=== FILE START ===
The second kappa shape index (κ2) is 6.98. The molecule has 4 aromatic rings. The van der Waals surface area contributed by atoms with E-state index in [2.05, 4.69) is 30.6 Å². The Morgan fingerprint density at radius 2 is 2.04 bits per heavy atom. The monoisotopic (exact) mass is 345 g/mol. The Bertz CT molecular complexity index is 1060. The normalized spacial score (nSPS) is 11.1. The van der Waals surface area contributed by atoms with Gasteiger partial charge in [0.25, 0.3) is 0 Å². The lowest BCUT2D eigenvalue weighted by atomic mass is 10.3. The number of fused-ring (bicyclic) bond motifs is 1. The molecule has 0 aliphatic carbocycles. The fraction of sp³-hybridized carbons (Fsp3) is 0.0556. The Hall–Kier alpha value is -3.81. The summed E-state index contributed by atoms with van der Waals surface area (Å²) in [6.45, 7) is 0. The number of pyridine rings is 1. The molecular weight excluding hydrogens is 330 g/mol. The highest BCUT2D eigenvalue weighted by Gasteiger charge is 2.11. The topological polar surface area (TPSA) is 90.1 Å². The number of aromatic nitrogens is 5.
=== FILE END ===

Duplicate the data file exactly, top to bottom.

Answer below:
The second kappa shape index (κ2) is 6.98. The molecule has 4 aromatic rings. The van der Waals surface area contributed by atoms with E-state index in [2.05, 4.69) is 30.6 Å². The Morgan fingerprint density at radius 2 is 2.04 bits per heavy atom. The monoisotopic (exact) mass is 345 g/mol. The Bertz CT molecular complexity index is 1060. The normalized spacial score (nSPS) is 11.1. The van der Waals surface area contributed by atoms with Gasteiger partial charge in [0.25, 0.3) is 0 Å². The lowest BCUT2D eigenvalue weighted by atomic mass is 10.3. The number of fused-ring (bicyclic) bond motifs is 1. The molecule has 0 aliphatic carbocycles. The fraction of sp³-hybridized carbons (Fsp3) is 0.0556. The Hall–Kier alpha value is -3.81. The summed E-state index contributed by atoms with van der Waals surface area (Å²) in [6.45, 7) is 0. The number of pyridine rings is 1. The molecular weight excluding hydrogens is 330 g/mol. The highest BCUT2D eigenvalue weighted by Gasteiger charge is 2.11. The topological polar surface area (TPSA) is 90.1 Å². The number of aromatic nitrogens is 5.